But Key Club is closest to his heart.

“It was important for me to see the kids outside the classroom,” he said.

“I’ve encountered some really, really great kids over the years, and they’re the kids I teach, but again it’s a different situation.

“We need to get to know each other outside the classroom environment. I think it makes a huge difference; we get to see the human side of each other. Sometimes, they don’t get to see the teachers as human, and sometimes we don’t get to see the students as humans.”

He said he is always looking for projects for the Key Club.

“I think community service is good for them; it’s good for the soul. College is also looking for that, too. Colleges are looking for grades, but they’re also looking for community service and leadership opportunities, and these community service projects give us a chance to do that.

“I always tell people, I don’t mind them calling asking if Key Club can do this or that, because at least it gives us an opportunity to address it or turn it down.”

He has three criteria for a project: is it a worthy project? Is it something educational where they will get something out of it? Can they do it together, and can they have fun?

“If it just meets two of the three criteria, we’ll probably accept it.”

A native of Rolling Fork, Wong came to Vicksburg when his family moved here in 1960. He graduated from what was then H.V. Cooper High School, the forerunner to VHS.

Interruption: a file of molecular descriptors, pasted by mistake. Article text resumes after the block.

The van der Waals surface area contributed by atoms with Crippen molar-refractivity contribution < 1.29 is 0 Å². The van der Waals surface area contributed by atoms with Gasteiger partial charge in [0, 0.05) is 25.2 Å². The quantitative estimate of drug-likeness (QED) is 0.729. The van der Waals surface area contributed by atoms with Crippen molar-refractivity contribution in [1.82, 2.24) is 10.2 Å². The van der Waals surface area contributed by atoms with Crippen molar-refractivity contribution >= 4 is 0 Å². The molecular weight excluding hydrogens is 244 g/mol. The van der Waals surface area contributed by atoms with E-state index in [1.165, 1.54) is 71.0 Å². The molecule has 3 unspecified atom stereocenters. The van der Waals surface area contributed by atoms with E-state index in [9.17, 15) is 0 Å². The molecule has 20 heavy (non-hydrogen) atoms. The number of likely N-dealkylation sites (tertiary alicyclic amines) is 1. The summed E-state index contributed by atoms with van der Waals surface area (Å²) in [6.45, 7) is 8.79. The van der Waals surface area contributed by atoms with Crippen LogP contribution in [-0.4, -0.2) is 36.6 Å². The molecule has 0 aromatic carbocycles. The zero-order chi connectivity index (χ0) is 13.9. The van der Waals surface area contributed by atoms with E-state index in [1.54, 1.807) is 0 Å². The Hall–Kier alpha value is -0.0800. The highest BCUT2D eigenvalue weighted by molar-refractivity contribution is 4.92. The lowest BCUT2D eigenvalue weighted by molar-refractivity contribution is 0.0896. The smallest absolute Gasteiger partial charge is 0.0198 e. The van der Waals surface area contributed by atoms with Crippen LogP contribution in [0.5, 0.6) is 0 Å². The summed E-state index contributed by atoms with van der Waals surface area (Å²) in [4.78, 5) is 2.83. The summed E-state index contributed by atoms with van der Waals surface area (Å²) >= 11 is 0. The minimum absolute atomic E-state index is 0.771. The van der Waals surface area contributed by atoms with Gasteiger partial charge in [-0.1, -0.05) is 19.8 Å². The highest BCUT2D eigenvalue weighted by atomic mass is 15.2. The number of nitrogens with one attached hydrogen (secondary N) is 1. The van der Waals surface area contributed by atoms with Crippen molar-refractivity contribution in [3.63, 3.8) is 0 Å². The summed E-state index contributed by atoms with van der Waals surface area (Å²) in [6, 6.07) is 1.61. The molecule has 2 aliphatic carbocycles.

He said there was some concern returning to Vicksburg to teach.

“It was eye opening. I’m a child of the 60s, so there was a lot more rebellion, a lot more questioning of authority, and I thought, ‘Oh lord, am I going to go back to that?’ So it was different.

“I was in my second year when I became sponsor. I was young; I was starting out. I used to tell young teachers, ‘You need to make yourself indispensible; you need to make yourself too valuable to fire or let you go.’”

He said there are things he misses in his retirement.

“I miss the classroom, I miss those teachable moments, and I miss when I read something that you can bring up in the classroom.”

But community service is something that has stayed with him.

“The community service is something I think its habit forming,” he said. “Whatever I do it’s on me, there’s no burden or pressure on me.”

He said it took time to get used to Key Club.“It’s like teaching. I had somebody tell me you never get comfortable at teaching something new until you’ve done it probably three years. Once I did it for as couple years, I became comfortable with it and I learned to enjoy it.”

About John Surratt

John Surratt is a graduate of Louisiana State University with a degree in general studies. He has worked as an editor, reporter and photographer for newspapers in Louisiana, Mississippi and Alabama. He has been a member of The Vicksburg Post staff since 2011 and covers city government. He and his wife attend St. Paul Catholic Church and he is a member of the Port City Kiwanis Club.